We decided upon Lincolnshire to continue our exploration of the east coast, having visited both Norfolk and Suffolk in recent years. We kept a  sketch map and a list of possible destinations compiled from snippets of TV-based information (the likes of Countryfile and Escape to the Country can give a tempting insight) added to some on-line research. Our motorhome would provide our accommodation and most of our transport (with additional bus journeys where more practical).

Many of the towns we wanted to visit still have active markets so we planned a route with market days in mind. We feared we might see the same traders several times but we didn't!

We set of in the evening of Thursday, 18th May and travelled to a campsite we have used before, near Sudbury. A pleasant farm, site with a beautiful border collie who appears, hopefully, with his ball, as soon as he spots a new arrival. We re-heated a stew and settled to try and sleep. It poured with rain - I've never slept in a drum but I think I know how it would sound!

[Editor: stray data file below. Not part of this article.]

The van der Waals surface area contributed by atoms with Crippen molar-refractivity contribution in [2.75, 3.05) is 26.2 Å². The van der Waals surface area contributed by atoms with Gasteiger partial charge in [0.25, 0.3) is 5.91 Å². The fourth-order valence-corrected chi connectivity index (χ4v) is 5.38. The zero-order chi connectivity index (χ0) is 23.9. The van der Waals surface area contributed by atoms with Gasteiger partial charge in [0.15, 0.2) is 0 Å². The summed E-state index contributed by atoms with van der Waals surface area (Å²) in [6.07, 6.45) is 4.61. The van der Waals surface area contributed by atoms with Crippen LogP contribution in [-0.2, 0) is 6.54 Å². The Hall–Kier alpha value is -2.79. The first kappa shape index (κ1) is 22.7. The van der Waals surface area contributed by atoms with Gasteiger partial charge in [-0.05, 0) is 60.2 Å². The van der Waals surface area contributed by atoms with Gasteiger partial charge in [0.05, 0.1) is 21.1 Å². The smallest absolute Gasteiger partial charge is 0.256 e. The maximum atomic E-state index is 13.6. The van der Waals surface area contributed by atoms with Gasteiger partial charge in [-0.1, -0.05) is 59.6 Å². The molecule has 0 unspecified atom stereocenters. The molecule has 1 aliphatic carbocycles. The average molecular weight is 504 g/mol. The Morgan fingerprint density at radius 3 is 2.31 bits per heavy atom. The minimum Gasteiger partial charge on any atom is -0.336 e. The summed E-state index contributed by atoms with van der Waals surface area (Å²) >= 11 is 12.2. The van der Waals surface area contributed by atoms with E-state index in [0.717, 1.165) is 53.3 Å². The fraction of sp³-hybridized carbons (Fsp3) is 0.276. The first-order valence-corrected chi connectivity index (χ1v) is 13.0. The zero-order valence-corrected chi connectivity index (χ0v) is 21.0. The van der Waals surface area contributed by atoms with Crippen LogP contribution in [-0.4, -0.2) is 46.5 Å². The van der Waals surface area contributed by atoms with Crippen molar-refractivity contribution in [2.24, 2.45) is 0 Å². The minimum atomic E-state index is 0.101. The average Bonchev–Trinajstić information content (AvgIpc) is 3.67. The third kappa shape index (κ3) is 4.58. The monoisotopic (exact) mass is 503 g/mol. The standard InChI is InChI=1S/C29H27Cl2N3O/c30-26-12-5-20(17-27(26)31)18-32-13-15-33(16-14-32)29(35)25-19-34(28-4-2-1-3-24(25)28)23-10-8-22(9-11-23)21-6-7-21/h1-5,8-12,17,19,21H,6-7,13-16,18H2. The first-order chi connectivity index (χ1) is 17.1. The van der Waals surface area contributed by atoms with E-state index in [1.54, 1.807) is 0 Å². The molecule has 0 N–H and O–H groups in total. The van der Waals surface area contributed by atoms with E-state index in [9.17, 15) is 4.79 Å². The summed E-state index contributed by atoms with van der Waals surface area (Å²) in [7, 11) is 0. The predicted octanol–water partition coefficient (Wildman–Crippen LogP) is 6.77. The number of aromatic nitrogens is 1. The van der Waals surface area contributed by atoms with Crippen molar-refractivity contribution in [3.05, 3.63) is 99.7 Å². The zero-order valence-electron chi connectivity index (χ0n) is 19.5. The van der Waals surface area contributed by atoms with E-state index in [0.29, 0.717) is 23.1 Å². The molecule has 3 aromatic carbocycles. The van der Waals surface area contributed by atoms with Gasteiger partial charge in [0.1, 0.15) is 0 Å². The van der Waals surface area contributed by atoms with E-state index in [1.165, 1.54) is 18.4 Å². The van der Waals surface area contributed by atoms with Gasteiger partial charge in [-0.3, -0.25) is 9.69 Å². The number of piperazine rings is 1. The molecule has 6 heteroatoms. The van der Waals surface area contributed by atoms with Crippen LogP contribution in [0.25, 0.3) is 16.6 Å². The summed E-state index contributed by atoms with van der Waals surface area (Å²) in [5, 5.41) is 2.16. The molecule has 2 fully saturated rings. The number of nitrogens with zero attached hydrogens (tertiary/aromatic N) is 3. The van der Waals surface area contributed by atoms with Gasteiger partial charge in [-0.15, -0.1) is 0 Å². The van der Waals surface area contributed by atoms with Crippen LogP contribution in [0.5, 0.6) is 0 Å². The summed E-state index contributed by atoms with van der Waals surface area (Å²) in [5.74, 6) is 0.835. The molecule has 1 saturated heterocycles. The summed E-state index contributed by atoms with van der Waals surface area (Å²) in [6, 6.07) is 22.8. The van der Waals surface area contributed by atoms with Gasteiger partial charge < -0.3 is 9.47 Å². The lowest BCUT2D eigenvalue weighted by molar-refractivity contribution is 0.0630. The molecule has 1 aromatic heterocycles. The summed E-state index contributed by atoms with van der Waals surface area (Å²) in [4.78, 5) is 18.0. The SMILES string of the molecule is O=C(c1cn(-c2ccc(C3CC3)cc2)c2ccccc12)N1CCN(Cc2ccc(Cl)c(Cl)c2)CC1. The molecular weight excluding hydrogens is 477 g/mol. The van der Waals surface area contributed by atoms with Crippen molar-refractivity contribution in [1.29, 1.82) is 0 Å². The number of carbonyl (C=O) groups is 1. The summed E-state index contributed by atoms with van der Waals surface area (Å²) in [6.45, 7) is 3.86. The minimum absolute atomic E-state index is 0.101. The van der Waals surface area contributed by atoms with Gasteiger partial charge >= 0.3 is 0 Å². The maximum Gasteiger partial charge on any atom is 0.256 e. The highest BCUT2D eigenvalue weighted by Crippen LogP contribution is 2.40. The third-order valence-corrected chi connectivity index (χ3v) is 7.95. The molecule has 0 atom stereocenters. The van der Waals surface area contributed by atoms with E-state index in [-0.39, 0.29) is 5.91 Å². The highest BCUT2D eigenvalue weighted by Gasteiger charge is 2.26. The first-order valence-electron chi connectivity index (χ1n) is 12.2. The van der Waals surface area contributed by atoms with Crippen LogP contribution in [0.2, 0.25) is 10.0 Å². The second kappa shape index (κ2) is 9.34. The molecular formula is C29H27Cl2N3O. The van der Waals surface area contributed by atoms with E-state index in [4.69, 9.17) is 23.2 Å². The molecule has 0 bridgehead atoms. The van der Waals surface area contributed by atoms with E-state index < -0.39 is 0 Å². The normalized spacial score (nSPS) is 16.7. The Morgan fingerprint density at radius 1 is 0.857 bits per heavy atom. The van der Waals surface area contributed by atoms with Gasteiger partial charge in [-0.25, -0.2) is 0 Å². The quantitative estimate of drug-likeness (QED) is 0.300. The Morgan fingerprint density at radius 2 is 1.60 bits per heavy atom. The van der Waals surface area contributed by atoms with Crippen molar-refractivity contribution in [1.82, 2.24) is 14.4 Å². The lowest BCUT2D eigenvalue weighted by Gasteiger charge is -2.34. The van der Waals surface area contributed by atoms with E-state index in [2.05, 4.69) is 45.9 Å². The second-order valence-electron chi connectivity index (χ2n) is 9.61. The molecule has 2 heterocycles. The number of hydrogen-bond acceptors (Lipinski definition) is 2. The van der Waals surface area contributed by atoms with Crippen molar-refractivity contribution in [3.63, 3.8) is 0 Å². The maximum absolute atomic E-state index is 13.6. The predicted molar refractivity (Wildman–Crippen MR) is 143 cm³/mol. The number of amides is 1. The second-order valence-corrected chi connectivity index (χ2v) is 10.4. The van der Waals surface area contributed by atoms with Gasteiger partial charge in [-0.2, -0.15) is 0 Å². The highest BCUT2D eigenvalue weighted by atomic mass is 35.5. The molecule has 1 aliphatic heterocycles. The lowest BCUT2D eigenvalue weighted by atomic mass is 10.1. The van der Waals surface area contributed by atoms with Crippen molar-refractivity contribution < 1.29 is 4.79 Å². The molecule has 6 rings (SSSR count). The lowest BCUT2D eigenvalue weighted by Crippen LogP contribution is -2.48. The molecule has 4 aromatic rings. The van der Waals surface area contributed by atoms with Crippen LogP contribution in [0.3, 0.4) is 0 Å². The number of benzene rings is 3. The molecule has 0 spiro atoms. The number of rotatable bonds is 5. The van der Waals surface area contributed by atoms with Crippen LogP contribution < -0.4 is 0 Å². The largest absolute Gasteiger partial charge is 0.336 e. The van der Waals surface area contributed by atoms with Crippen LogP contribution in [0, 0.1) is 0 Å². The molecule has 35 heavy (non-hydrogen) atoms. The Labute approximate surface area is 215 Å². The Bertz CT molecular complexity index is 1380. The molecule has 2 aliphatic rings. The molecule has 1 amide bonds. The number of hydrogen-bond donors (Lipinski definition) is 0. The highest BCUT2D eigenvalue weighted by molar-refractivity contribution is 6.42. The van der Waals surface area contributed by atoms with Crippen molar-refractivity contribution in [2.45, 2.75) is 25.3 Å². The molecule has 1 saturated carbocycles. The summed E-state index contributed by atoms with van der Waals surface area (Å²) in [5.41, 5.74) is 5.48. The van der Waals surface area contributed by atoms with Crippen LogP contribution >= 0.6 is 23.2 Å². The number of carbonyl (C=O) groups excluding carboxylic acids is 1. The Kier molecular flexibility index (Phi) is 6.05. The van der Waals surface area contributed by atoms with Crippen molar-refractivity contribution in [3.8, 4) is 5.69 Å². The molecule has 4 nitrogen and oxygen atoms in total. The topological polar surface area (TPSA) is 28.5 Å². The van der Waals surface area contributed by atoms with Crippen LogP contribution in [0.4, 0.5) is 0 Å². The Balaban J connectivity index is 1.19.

The following day we set off to Belton House a property in the care of the National Trust. These two trees were such beautiful shapes I added them to my library of images for reference purposes.








A few of the park residents caught my eye:



We left Nottinghamshire and drove to Baumber, Lincolnshire. Bricks have very commonly been used for building in Lincolnshire. We knew we had booked a fishery campsite but I hadn't given a thought to its origins. There were originally two brick kilns end to end. One is now very much in ruins but the second is listed and has been renovated.